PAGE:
A quick trip to the end of the world is better than never going at all.
We didn’t look closely at our itinerary until we were mid-flight to Santiago. Up until this moment, Monica and I were catching up over refills of red wine, en route to what felt like a dream opportunity – a week in Chilean Patagonia. Before the trip, we looked into staying longer, but neither of our schedules allowed more than a week.
Most folks spend a month or more in the southernmost region of South America, and we were about to understand why. Start with an 11-hour flight to Santiago., then a 6-hour layover. Hop a 4.5-hour flight to Punta Arenas, followed by another 4.5-hour van ride to a nature preserve outside Torres Del Paine National Park. After another 90-minute drive, you’re there.
We spent a grand total of four days on the ground in Patagonia. Accounting for jet lag, less than eight hours of fall daylight, and our impending hangover, the trip would indeed feel short.
Chilean Patagonia: A Week at the End of the World
Between trekking world-class trails, running to waterfalls, kayaking safaris, enjoying meals prepared with local ingredients, and learning about the area’s history, the whirlwind trip became as flavorful and concentrated as the wines we tasted. We met several other travelers with similar, extremely concise itineraries, yet not a single one lacked stoke. In fact, I think it prompted each of us to truly immerse ourselves deeper into the experience, which made it more meaningful.
For some of us, waiting until you have an entire month to devote to flying south means waiting until retirement. Why not buy a ticket and just go? Traveling to Patagonia for even a week is absolutely worth it and may change your life. Here’s how:
Mind the Weather
Our main goal for the trip was hiking to the Torres Del Paine “towers.” Weather in this region is notoriously fickle at any time of the year, and waiting for a promising weather window felt like a frustrating game. We pleaded to go even if a horrendous storm came through, but they actually will close the trails in dangerous conditions.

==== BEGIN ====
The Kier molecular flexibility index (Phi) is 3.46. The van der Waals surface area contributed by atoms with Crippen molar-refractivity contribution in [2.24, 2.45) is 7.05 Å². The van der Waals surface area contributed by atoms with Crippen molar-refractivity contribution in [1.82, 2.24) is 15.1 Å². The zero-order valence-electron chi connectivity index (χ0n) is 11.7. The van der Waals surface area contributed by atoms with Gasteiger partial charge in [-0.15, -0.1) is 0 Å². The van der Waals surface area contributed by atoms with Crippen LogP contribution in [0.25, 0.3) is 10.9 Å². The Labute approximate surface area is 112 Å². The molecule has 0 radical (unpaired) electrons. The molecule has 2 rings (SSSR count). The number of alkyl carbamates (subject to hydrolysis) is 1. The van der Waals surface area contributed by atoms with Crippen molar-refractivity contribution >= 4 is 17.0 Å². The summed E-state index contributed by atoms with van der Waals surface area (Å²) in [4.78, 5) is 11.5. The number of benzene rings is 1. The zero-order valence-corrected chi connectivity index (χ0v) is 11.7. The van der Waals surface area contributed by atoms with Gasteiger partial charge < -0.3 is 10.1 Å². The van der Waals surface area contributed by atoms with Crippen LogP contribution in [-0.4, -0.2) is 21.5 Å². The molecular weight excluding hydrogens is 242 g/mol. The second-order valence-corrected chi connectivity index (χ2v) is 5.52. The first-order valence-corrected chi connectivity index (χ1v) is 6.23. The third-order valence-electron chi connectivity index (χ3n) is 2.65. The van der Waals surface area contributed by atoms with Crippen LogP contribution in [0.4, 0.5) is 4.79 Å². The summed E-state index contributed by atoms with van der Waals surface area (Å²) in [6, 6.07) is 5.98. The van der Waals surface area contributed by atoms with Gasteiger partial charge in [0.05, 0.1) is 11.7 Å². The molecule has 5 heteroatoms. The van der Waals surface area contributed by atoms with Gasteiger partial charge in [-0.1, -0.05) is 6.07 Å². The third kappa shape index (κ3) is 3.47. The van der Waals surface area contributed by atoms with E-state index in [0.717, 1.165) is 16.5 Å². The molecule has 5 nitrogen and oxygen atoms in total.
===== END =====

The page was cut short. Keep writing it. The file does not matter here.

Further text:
Having a flexible attitude and a plan B for activities is crucial here. You must have a certified guide to hike to the Base of the Towers of French Valley in the late fall or winter. The National Park doesn’t allow trail running, but you’ll enjoy taking in the stunning scenery at a slower pace just as much.
So Many Activities in Patagonia
Beyond our planned objectives, Monica and I enjoyed kayaking on Lago del Toro (complete with two up-close condor sightings), trail runs on the Patagonia Camp nature preserve, and hikes in other less technical areas of Torres Del Paine National Park. For those looking for a faster-paced challenge, Patagonia Camp hosts an adventurous end-of-season trail race (42K and 25K) in May before closing for the winter.
Aim for the Shoulder Season
Patagonia’s summer (December-March) is the peak season for travel. Thus, we had some concerns about traveling at the start of winter there. The autumn off-season can be one of the most splendid, surprising, affordable, and uncrowded times to visit. We witnessed changing leaves, oscillating sunshine and clouds, minimal rain and lighter winds, and very few people out on the trails.
And the limited daylight ultimately helps you recover faster from the jet lag and maximize your stunning sunlit waking hours. A trip to Patagonia always involves gambling with the weather, so your best bet is to go when your schedule allows and not be overly picky about seasons.
Book Patagonia Trips in Advance
May and September are the cheapest months to fly from Los Angeles to Punta Arenas (typically with a stop in Santiago). Purchasing your plane tickets 4-6 weeks in advance is ideal to get the best deal (and secure your time off work).
Typically, I’m the type of traveler to show up with just a backpack and figure out my accommodations as I go (often camping or budget hostels). Given the extremely short window and to maximize our experience, we focused on having fun and handed over the logistical reigns. Patagonia Camp is an all-inclusive eco-camp with luxury yurts. They are heated, lined with alpaca rugs, and complete with private hot tubs overlooking a glacial lake — yes, please! Gourmet three-course meals prepared with traditional local ingredients, an open bar with wines made from grapes grown on-site, transportation to/from the airport and to excursions, and their own arsenal of guides is all included. The resort is open from the first week of September to the last week of May.
Ultimately, Patagonia isn’t the kind of place you can ever comprehend in one trip, one month, or even one lifetime. The terrain is vast and complex, layered from the sea to the towering granite peaks. Blue and shining fjords lay between. And trekking to the Towers was beautiful.
But perhaps nothing felt more incredible than journeying to the end of the world and experiencing beauty and solitude like no other. Here, the only ambient noise is wind. People practice Leave No Trace to a T (good luck finding any microtrash), and those you find alongside yourself will be equally grateful to spend a still moment in one of Earth’s most beautiful regions.